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    I have a tiny 20 foot center console. My fire extinguisher is strapped underneath the Captain's bench, so it's easy access and not in an enclosed space.

    It's just two Velcro straps that pull off and I'm set. Hopefully it will be more than enough for the remote possibility of a fire onboard.
     
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    PacificBlue

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    I use to think Diesels were so safe especially when compared to volatile gasoline. But I would say diesel powered boats may have even more fires than gasoline boats without checking Coast Guard statistics.

    Boat manufacturers tend to provide the minimum level of protection, and it is really up to the owner/captain to be on top of the situation.

    I would double the amount of extinguishers as a good start, with current dates on the charge. It is a hassle to find places onboard for them for sure.

    As far as automatic engine room fire protection systems, I hear more and more flare-up situations after the initial discharge, seems to me that a second bottle would be a good plan after shooting your wad the first round!

    A good practice of regular engine room checks especially at the dock to make sure the hot turbo areas are free from cables / clutter. Can’t have any oily surfaces or rags all over the place.

    Being able to shut off air to the engine room is a whole other topic, most boats are not setup that way as it gets complicated and expensive, but oxygen is fires friend and your enemy when the sh... hits the fan.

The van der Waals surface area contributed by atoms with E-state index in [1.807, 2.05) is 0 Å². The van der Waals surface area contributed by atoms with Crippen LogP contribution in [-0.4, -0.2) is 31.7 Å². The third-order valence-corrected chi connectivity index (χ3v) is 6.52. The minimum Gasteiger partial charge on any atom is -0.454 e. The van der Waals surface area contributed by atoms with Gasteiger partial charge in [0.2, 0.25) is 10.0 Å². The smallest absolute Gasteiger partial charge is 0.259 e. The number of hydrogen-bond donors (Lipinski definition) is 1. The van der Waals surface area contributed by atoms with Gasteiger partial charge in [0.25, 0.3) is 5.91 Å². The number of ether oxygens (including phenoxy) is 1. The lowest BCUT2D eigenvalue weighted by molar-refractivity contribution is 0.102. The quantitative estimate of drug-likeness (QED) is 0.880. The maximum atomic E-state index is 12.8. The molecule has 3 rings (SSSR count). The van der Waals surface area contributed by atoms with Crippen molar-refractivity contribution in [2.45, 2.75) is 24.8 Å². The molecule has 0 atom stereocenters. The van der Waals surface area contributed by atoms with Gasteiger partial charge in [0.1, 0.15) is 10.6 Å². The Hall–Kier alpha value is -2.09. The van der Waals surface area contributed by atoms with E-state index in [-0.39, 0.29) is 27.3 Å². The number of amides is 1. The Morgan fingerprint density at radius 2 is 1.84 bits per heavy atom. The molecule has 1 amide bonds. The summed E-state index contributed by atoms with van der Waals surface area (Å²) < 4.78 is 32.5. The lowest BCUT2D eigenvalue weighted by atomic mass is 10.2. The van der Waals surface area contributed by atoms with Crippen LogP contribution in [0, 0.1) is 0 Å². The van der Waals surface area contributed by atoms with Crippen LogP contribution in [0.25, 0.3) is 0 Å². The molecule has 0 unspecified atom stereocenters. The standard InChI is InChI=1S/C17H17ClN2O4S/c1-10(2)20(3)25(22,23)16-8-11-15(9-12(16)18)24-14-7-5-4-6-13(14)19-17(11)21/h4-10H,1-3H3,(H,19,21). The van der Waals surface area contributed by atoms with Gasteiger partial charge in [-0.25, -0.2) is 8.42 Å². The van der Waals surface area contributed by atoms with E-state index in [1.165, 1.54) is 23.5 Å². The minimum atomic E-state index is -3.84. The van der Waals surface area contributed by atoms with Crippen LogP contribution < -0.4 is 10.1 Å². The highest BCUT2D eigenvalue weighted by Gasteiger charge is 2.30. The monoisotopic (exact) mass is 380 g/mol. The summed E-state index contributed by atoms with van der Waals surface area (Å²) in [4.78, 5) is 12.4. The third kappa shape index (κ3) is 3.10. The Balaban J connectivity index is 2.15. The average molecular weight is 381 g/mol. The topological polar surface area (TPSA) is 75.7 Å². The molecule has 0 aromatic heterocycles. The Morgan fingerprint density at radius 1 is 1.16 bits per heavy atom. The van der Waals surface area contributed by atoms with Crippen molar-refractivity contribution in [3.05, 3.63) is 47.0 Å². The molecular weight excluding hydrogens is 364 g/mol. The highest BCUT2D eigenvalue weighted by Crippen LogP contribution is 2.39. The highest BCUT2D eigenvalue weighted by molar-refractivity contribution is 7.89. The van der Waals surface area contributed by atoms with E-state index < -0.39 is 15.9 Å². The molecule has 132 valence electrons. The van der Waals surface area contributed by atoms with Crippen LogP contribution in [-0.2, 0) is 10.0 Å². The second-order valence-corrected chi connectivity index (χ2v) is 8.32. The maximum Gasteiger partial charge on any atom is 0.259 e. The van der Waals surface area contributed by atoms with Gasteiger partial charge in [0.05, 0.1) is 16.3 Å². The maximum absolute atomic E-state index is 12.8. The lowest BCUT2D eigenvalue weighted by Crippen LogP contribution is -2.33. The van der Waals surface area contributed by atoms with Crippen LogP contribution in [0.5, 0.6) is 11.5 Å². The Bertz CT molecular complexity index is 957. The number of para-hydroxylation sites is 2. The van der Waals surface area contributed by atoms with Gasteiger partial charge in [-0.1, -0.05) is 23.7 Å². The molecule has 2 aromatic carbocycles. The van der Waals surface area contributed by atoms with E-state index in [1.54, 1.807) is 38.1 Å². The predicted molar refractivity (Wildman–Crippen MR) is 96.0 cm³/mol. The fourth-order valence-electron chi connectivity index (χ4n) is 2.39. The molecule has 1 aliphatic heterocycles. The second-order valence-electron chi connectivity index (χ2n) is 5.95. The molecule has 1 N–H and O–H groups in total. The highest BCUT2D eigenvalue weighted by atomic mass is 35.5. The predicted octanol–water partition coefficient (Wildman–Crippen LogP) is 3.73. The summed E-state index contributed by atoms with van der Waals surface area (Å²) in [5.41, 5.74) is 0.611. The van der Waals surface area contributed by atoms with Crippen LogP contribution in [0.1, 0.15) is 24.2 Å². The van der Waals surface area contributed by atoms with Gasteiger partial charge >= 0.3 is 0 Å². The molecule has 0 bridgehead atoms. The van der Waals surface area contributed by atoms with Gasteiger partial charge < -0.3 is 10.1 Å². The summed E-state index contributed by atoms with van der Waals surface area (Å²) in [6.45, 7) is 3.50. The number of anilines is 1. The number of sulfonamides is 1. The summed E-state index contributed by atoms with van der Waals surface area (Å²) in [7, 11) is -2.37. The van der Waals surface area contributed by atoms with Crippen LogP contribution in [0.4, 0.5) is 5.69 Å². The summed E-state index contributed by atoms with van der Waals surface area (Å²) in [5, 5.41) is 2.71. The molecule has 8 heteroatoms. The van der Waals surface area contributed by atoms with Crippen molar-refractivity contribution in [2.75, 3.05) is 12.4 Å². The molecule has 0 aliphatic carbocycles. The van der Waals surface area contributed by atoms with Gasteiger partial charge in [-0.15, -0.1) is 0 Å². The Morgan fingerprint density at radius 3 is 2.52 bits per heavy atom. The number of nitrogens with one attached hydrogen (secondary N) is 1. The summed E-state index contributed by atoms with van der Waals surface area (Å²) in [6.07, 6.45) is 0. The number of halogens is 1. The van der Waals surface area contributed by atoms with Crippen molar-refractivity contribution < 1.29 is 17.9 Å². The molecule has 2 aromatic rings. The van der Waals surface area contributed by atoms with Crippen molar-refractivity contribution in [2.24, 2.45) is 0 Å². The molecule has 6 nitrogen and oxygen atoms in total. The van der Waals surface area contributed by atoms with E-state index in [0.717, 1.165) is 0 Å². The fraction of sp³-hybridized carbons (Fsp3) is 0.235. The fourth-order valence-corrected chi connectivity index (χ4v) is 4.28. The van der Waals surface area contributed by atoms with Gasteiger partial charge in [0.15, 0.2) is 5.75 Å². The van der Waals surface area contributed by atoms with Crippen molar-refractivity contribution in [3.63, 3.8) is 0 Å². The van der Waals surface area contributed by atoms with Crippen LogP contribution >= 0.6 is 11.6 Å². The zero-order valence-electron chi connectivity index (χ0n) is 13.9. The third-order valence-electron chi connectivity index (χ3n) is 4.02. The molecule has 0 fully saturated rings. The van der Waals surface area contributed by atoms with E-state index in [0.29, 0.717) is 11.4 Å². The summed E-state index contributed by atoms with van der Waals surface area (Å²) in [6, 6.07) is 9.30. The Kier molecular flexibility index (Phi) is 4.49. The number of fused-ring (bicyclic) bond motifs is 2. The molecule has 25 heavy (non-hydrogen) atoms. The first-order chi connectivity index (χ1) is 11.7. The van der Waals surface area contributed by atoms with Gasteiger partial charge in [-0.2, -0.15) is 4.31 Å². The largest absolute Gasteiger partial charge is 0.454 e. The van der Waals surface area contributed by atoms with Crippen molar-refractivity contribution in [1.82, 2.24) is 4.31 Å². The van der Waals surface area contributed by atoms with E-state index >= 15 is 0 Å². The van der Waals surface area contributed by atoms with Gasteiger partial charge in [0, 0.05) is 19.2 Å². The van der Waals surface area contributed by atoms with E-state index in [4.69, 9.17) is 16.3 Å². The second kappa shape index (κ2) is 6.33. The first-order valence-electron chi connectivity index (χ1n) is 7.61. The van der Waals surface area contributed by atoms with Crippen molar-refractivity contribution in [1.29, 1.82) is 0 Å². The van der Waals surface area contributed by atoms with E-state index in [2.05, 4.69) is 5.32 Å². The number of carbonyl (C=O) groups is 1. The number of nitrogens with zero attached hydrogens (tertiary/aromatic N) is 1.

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    MYNomad

    Heading South
    Dec 12, 2007
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    We do have a life raft and lots of fire extinguishers. First choice would be to launch the dinghy, but that takes about 5 minutes. Engine room has automatic suppression system. And a monitor camera as well as a window in engine room door. I try not to have any smoking on board, and don't keep gasoline (for the dinghy) on board, except the gas in the dinghy tank. Smoke alarms. Galley stove (but not oven) and cockpit BBQ are propane, but propane is in a proper, vented locker with solenoid valve. And the propane lines are all copper, with chafe protection. No smoking in doors and very little outdoors. Found that my wife had brought candles on board -- I replaced those with battery powered fake flame types.
     
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    PacificBlue

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    I think we are all limiting the amount of plugs in an outlet now, no more octopus tentacles coming out of a double outlet. I have heard of some people putting all lithium charging devices in metal containers.
     
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    PacificBlue